September 23, 2012 – Just coming off the Corporate Cup last week and a quick decision to run Omaha Half this weekend made for a crazy week. I also spent a big chunk on the week traveling. Wednesday in Iowa City and Thursday and Friday in Madison, WI for some Gallup recruiting. Needless to say, the race came up fast! On Thursday morning, I did get to spend some incredible time with a 6 mile lake run in Madison. The temp was cool, the air was clear, the wind was zero and the timing was right. Ran right from the hotel, picked up a well-paved bike trail and follow it around until I thought it was time start heading back. RunKeeper kept me honest. This morning’s race started off with a alarm and a departure to Gallup. I planned to meet Dave Cihal there at 6:00am to gear up and walk over to the course. Gallup is just about a half mile from the start. The temps had dropped overnight and for the first time in quite a while, it was cold. I layered up and put on the gloves as was ready to go! We made the half mile trek to the start line and waited 15 minutes for the race to begin. They started promptly at 7:00am! Dave has been training for the Market to Market 50K solo race and this was a training run for him. We had agreed to run with the 4 hour pacers and started with that group. By mile 4 or 5, the group was still big and inconsistent. Dave and I both moved to the front of the pack. It proved to be a good decision. Less speed changes and people swerving. The first 10K of Omaha is fast and flat. They save all the hills for the second 10K. Dave and I run this part of the city at least once a week, so we are very familiar with it. It starts with the ConAgra campus, under the UP Bridge, and up 6th Street to Bancroft Ave. Just when you think it’s over, you make the right on 10th street and there is one more hill in front of you. But from the top of 10th, it’s all downhill, into downtown and the finish line at TD Ameritrade Park parking lot. A finish on the field would be great, but they have not gotten that part figured out yet. Not a big deal, the Marines greet you at the finish and award you with a clear glass medallion that is handmade and unique. It’s a great experience. I left Dave somewhere before the 12 mile mark and headed for the finish. He did very well setting a new PR of , smashing his old time by almost 20 minutes. I was able to head back onto the course and finish the last 2 miles running with him. It was the best part of my race. Sarah came out and was a huge part of the race for support. She was there at the halfway point was well as at the finish. She walked the first mile with me when I went back to catch Dave and was there again at the finish for Dave. Thanks for spending the morning with me Sarah! It was great. Nothing planned for the future. Have a few options but will have to see what comes up. Been thinking about some trail running to change things up a bit. Might give that a try in the next couple months or before winter sets in.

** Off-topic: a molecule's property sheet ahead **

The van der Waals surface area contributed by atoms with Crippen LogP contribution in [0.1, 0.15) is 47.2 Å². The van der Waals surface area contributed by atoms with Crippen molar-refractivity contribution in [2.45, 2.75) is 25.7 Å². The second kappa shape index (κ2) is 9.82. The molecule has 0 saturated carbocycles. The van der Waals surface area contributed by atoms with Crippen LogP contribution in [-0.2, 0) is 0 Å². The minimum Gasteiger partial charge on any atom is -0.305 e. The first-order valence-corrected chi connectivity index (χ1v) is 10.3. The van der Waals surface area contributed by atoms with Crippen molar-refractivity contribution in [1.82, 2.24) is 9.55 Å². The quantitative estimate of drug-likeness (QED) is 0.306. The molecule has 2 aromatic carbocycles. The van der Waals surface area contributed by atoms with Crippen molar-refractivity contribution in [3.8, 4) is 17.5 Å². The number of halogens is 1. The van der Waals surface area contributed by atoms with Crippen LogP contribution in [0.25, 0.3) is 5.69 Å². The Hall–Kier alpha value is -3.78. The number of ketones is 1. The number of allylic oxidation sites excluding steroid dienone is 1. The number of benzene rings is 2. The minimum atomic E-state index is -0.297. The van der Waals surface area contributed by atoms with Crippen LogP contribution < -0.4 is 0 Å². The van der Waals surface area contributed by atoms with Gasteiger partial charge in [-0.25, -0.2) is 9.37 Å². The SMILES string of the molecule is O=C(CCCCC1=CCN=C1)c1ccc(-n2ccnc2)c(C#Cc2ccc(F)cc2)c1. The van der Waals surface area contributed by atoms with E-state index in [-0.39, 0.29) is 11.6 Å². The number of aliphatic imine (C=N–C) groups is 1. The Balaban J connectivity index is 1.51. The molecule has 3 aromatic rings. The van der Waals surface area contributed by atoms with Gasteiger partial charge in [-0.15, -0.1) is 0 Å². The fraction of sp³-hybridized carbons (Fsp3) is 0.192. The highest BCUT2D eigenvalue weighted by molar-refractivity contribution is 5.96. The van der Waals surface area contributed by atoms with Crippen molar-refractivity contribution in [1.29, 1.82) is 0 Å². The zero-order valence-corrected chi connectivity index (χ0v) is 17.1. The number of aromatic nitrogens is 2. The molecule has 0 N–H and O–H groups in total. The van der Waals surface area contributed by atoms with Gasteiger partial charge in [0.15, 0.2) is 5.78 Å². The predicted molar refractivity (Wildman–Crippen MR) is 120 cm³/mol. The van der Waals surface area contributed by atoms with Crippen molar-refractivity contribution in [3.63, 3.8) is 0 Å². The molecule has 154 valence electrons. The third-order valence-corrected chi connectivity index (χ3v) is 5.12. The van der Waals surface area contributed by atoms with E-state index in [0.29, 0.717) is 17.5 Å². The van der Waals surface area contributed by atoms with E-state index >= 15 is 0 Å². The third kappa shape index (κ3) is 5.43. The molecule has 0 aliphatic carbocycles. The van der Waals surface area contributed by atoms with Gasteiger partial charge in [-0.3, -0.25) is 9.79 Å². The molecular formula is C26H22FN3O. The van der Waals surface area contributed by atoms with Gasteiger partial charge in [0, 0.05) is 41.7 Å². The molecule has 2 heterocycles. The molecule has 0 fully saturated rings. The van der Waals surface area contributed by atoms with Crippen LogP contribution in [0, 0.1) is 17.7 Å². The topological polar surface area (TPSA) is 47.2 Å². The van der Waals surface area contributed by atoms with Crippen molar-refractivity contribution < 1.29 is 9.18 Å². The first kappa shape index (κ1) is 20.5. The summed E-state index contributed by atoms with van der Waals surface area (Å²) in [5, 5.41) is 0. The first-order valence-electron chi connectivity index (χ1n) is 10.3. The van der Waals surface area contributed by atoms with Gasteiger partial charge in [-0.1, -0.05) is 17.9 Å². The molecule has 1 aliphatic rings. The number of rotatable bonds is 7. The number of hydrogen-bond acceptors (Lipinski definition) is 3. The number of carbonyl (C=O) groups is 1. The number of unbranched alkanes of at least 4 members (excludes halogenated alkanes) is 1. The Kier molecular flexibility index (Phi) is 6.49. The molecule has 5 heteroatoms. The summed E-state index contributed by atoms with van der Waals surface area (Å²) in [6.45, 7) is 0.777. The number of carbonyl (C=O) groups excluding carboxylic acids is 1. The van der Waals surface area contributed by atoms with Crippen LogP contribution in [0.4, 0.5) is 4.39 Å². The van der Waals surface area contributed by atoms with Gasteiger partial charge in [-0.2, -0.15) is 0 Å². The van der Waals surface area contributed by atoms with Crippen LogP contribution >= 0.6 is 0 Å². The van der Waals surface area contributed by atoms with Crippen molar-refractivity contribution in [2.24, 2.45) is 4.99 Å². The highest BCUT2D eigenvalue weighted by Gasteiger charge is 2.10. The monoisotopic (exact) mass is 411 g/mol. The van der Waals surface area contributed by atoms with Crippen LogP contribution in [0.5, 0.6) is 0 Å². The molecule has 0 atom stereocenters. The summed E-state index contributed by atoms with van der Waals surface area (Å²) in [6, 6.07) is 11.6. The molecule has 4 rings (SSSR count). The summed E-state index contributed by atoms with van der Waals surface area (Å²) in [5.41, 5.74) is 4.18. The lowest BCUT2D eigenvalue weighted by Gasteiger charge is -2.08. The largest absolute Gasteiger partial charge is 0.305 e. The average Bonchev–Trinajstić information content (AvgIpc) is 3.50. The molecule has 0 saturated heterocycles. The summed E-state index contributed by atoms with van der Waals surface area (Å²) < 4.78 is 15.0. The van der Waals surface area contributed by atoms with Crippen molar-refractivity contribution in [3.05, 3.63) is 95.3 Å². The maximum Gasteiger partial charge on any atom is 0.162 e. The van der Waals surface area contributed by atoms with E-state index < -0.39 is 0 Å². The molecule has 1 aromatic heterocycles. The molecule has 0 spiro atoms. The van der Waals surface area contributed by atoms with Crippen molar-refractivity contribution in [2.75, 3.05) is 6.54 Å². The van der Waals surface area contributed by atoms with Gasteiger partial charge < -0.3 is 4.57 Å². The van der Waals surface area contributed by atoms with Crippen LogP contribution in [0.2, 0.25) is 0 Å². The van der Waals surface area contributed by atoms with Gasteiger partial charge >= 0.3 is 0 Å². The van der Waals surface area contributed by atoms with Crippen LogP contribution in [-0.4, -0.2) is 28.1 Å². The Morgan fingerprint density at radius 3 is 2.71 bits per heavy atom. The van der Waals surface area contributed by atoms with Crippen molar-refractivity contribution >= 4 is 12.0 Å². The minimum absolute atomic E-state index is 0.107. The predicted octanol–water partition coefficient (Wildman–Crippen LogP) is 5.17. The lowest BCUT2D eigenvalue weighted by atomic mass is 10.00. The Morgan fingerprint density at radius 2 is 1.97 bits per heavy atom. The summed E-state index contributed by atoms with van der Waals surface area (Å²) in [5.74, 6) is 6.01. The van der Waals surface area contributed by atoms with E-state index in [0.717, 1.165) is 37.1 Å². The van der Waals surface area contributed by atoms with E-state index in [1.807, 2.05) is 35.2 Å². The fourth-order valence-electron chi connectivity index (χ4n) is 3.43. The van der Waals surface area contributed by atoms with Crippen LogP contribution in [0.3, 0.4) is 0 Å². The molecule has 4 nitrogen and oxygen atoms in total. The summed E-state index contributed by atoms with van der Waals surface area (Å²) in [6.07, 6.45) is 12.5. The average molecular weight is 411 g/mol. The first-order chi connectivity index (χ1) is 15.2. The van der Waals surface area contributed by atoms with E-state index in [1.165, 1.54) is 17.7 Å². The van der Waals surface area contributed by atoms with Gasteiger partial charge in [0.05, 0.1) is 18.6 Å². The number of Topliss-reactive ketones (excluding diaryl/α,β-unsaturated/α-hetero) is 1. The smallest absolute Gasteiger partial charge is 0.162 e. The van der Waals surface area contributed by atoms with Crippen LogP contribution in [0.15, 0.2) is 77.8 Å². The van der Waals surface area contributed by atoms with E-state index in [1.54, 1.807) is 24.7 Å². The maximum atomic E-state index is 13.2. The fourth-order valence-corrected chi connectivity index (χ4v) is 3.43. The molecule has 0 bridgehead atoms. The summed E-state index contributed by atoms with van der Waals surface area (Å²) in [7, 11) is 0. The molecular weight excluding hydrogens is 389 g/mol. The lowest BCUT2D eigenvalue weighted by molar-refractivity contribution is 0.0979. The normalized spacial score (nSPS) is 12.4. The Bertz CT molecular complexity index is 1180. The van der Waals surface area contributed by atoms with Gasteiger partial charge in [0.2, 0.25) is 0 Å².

September 26, 2010 – There couldn’t have been a more perfect morning for a marathon. It was just short of 50 degrees at the start of race and almost no wind. After a long summer of 5 AM runs with warm and humid conditions, it felt great! This was going to be a good day of running. The Omaha Marathon starts down at Rick’s Boatyard, just a quarter mile or so from the Gallup parking lot. I arrived at Gallup by 5:45 am and beat most of the crowd and hunkered down in the Fitness center for the next 30 minutes getting mentally prepared for day and taking in some calories. They say that running is 90% mental and the other 10% is mental. So I sat calmly and watched a little HGTV while I waited for the 7 am start. By I was ready to make the walk down to the starting line. It was still a little dark. I ran into Ronny and Jen Miller, who were preparing to run the half. I hung with them until the race started. While the Omaha Marathon is still an up and coming event in Omaha and attendance is growing each year, they still have some work to do on how they get the race started. There were no visible pacers and walkers who trying to start the race in the front. The street is narrow and will not be able to handle the amount of runners that they could get in the future. Once I got past the start line and weaved around a bunch of walkers in the first mile, things settled down to normal pace. I was shooting for 9 minute miles the entire day. The course route loops around downtown and north Omaha for the first 10K and returns runners back to Rick’s Boatyard. While not setting any land speed records, this loop was what I really needed. At , I was feeling warmed up, on pace and ready to focus on the next 10K. I also took a strategy of breaking down the race into four 10K races with a 2 mile finish at the end. For me, it’s easier to think of it that way as opposed to one long mile race. I crossed same place we had started just an hour ago feeling great. First section down…oh, and did I mention that I was doing live updates to Facebook? I made the first update at this point (see above). The next section of the race takes you south, through the ConAgra campus, under the railroad tracks and up one of the longest hills on course. To be honest, the hill seems a lot tougher last year when I was just running the half. I think it was perspective. At the top of the hill, the halfers turn right on Hickory and those running the full head straight on a path to the Omaha’s Henry Doorly Zoo. The next two miles were mostly down hill (which is always bad because you know you have to come back up those hills!) and easy. Just before the South Omaha bridge, the course turns back and it’s a 3 mile trek back to Downtown. Some where in there (I think back at the ConAgra Campus) I crossed over 13 miles and finished the 2nd 10K (updated Facebook too!). Sarah was there throughout this leg to greet me (like she had been all morning) as well as several very dedicated friends from Gallup. So dedicated, that at a very steep hill just after the Zoo, Stacey (one of those cheering me on) jumped out and ran with me up the hill! Very helpful. Thanks Stacey. Once you pass the downtown and the new stadium for the College World Series, the halfers make a right turn to go in and the rest of us head up into north Omaha. It gets very lonely and very quiet during the 3rd 10K. From mile 15 to mile 20, it’s a very flat run through some very old neighborhoods in Omaha. At 16 I had some lunch that Sarah had brought me and took a second to update Facebook from my phone. At both mile 18 and mile 20 (because the course double backs) there was very good crowd support. By this time, my body was beginning to feel the effects of running for 3 hours. My 20 mile time was , the legs were tight and hips were giving me some pain. I’d come this far. If I could just run the final 10K in less than 50 minutes I would have a sub 4 hour marathon. Like in Lincoln in the spring, I had some very amazing friends join me running during the race. If you have never run this distance, you have no idea how helpful it is to have someone running beside you. This race was no different. At the 20 mile mark, Stacey (who had run the hill with me an hour earlier) and Yvette (both Gallup friends) joined me and would run the next 6 mile with me to get in. There was lots of encouragement and some painful running. Thanks gals! Traditionally, the last 10K has been a disaster for me. In Kansas City last fall, I ended up walking the entire final 6 miles. In Lincoln last spring, I really struggled with 22 to 26. I struggled in Omaha, just not as much. In fact, we recorded a mile for the 22nd. With good training, I had moved the wall from 16 in KC, to 20 in Lincoln and now 23 in Omaha. It was good to see that all those early morning runs were paying off! The race gets a little fuzzy right at mile 24. It was everything I had to make it to the finish…but what a finish it was! At just over the 25 mile mark, Jamie, the other Gallup fitness trainer, joined our small group of runners and encouraged me all the way to the finish. Interestingly enough, the last mile loops through the Gallup campus and provides an excellent reminder of why I do all this running. The course also takes you under the new Bob Kerry Pedestrian bridge and to one of the most scenic finishes I have ever done (only second to Mt Evans of course!) The gang dropped off a few hundred yards before the finish and it was solo to get it done. I will admit, I walked a bunch in the last 2 miles. It was just that hard. However, once I saw the crowd and heard the screaming voice of Ryan Wolf cheering me in, there was no more walking. In fact, I even found some speed left to use across the finish! It was amazing. Officially was the entire morning and mission accomplished. The entire gang that had been encouraging me throughout the race was there to see me finish. Top 10 moment in life for sure. Worth it! If you have never run a marathon and your body can take it, I highly recommend it. Yes, it hard. Yes, it takes lots of time to train for it. Yes, it hurts when you are done. However, the sense of accomplishment when you are done is incredible. It’s kind of a physical, spiritual and emotional journey all rapped up into one event. If I can do it, you can too. This fall ended with two more amazing events here in Omaha. Watch the blog. There is more to come. Remember, I search (and blog while running) so you don’t have to!